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Fake letter, real trouble?

The alleged Al Qaeda correspondence is likely a forgery that, if exposed, could embarrass the Bush administration.

October 18, 2005|Bruce B. Lawrence | BRUCE B. LAWRENCE is a professor of Islamic Studies at Duke University and editor of "Messages to the World: The Statements of Osama bin Laden," to be published by Verso Books next month.

THE LETTER from Ayman Zawahiri to Abu Musab Zarqawi that surfaced last week was immediately pressed into service as part of the U.S. war on terror.

"As Iraqis prepared for this election," declared President Bush in his national radio address last Saturday, "the world learned of a letter written by a leading terrorist explaining why Iraq is the central front in their war on civilization. Al Qaeda's No. 2 leader, a man named Zawahiri, wrote to his chief deputy in Iraq, the terrorist Zarqawi. We intercepted this letter, and we have released it to the public. In it, Zawahiri lays out why Al Qaeda views Iraq as 'the place for the greatest battle' of our day."

But is this letter authentic?

On the face of it, the content reflects much of what Zawahiri and his comrade, Osama bin Laden, have long been saying is the crux of the jihadi cause: Muslim lands have been invaded by infidels; apostate Muslim rulers welcome the invaders. Chief among the infidels are the American occupiers of the "Land of the Two Holy Mosques" (Saudi Arabia) and the Zionist occupiers of the "Holy Sanctuary," or Jerusalem. What's more, the recent invasions of Afghanistan and Iraq only add to the humiliation suffered by Muslims, and now a defensive jihad is required against the "Zionist/Crusaders" until they are defeated and expelled from the Islamic world.

ALSO FAMILIAR is the incremental theory of how the reclamation of Muslim territory will take place: Expel the Americans from Iraq; establish an Islamic authority there; then extend the jihad wave to the secular countries nearby.

Beyond the clamor for continued and spiraling warfare, however, there is a new element in the letter. It is a warning to Zarqawi that the success of the jihad ultimately depends on mass appeal and public support. Without a popular mandate, we are told, the noble warriors, or mujahedin, cannot ensure victory after the infidel invaders are evicted.

In fact, so important is winning goodwill that it entails overlooking doctrinal error, even heresy just short of blasphemy, among the Sunni ulama (the elite religious community). It also requires non-provocation of Shiite leaders, even though the falsehood of Shiite doctrines (and the Shiites' collusion with the invaders) is said to be "well known."

If the letter is authentic, this would be a rare and extraordinary instance of strategic gamesmanship within Al Qaeda. For Al Qaeda to suggest compromising with tainted followers in order to ensure group cohesion to gain a larger prize -- freedom from foreign occupation -- would certainly be unprecedented.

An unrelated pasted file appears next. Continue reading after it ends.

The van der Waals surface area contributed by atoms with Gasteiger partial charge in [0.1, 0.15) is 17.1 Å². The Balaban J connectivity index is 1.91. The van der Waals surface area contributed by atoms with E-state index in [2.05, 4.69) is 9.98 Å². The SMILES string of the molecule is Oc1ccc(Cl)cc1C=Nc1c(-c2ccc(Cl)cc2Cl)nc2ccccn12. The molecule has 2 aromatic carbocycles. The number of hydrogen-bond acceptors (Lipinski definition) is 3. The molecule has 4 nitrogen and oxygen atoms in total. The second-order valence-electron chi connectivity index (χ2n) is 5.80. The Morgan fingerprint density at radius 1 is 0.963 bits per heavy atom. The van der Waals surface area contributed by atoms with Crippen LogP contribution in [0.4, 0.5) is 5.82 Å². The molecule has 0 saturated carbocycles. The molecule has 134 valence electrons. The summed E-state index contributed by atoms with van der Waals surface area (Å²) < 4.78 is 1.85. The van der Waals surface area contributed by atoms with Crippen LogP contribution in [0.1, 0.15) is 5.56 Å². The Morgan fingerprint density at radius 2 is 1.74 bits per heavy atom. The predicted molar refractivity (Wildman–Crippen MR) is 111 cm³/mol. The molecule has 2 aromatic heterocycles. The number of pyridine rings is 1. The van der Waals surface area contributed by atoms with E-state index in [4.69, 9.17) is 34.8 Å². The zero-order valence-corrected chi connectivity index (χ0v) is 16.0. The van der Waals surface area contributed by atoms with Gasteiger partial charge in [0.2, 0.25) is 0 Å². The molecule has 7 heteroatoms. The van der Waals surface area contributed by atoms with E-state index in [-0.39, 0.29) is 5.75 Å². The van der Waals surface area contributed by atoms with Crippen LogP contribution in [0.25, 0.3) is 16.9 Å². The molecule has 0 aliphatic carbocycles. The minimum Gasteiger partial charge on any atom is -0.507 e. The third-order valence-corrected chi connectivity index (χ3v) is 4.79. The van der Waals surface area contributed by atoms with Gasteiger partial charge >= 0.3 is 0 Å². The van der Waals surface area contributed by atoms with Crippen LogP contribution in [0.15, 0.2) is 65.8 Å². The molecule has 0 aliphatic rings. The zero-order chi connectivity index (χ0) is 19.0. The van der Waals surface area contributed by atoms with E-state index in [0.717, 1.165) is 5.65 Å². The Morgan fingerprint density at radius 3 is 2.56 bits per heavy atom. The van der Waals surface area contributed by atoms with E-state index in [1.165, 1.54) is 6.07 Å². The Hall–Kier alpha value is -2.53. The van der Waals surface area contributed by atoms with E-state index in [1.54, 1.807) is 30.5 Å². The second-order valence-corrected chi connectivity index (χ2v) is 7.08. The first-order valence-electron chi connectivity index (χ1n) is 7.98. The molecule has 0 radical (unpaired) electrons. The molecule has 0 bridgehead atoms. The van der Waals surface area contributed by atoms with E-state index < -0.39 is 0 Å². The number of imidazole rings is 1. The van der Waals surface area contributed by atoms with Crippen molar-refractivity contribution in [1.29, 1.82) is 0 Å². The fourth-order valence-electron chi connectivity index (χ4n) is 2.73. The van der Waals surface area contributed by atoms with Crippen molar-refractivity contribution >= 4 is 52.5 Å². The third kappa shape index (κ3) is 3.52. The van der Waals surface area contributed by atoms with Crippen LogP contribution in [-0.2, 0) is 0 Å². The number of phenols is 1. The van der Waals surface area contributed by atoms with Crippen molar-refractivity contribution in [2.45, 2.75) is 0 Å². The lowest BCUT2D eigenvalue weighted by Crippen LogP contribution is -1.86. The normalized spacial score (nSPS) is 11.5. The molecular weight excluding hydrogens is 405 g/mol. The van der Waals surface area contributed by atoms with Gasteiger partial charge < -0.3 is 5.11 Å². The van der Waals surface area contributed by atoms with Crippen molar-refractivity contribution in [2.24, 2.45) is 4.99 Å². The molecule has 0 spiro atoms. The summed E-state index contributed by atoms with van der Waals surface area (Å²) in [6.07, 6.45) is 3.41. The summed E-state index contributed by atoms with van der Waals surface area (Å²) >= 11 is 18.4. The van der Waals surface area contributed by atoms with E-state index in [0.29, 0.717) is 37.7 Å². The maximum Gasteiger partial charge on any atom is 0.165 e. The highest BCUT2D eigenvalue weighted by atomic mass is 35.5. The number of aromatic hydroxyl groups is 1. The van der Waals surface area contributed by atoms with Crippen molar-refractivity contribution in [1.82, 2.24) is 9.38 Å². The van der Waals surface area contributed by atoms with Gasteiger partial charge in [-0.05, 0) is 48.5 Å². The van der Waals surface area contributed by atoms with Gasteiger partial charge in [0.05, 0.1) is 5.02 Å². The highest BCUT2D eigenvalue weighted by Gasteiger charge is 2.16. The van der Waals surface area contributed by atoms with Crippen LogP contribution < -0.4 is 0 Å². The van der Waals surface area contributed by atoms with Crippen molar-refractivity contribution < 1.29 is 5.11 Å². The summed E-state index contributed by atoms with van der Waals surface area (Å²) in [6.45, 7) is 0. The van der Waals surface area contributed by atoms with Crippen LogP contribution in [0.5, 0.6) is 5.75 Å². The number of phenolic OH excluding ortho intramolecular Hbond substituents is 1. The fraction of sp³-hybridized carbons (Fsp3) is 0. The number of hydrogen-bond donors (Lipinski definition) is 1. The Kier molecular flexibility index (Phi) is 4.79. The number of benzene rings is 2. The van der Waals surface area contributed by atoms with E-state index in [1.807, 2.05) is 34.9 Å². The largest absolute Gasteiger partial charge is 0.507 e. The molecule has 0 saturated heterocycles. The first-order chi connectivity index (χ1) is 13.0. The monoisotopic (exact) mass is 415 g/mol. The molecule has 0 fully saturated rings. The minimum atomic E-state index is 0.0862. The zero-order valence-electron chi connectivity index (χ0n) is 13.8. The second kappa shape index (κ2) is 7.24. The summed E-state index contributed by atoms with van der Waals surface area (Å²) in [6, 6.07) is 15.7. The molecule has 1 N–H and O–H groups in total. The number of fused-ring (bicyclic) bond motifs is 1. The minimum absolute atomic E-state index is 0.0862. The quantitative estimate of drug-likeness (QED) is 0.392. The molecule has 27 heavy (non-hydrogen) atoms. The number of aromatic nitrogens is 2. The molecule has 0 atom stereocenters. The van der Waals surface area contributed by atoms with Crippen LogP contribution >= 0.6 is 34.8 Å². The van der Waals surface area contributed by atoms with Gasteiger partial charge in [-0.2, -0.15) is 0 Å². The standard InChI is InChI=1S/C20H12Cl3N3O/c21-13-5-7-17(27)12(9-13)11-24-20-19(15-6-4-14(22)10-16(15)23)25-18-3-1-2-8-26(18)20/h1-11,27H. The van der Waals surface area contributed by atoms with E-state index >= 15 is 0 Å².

How remarkable then that Zarqawi ignored the letter! It was apparently written in early July, yet the last three months have witnessed the slaughter of Iraqi Shiites in unprecedented numbers. If the letter were real, it would suggest that there is indeed a genuine split within Al Qaeda almost as major as the divide that separates Sunnis from Shiites in Iraq at large.

But there are reasons to doubt that it is authentic. First is the suspiciously long delay between when the letter was written and when it was made public. Who benefits from this delay if not those who favor voting for the new Iraqi constitution at all costs? Its appearance on the eve of the vote in Iraq reinforces the notion that anarchy will be the only outcome if the constitution is defeated.

And then there is the improbable request for the payment of 100,000 (presumably dollars) from Zarqawi to Zawahiri, when one might have expected the opposite channel of funding. And the bizarre suggestion that if the reader is going to Fallouja, "send greetings to Abu Musab al-Zarqawi." Did the writer of this letter forget that it was already addressed to Zarqawi?

If it seems too good to be true that Al Qaeda is about to implode, and that the letter from Zawahiri to Zarqawi is the first sign of internal struggles in the Al Qaeda leadership, that's because it is. The actual evidence points to the likelihood that Al Qaeda may be the target of a disinformation campaign. Wherever that campaign originated, it seems to have produced a forgery which, if revealed, will be embarrassing to the president of the United States, confirming that the war for hearts and minds needs to be waged by more open and credible means.

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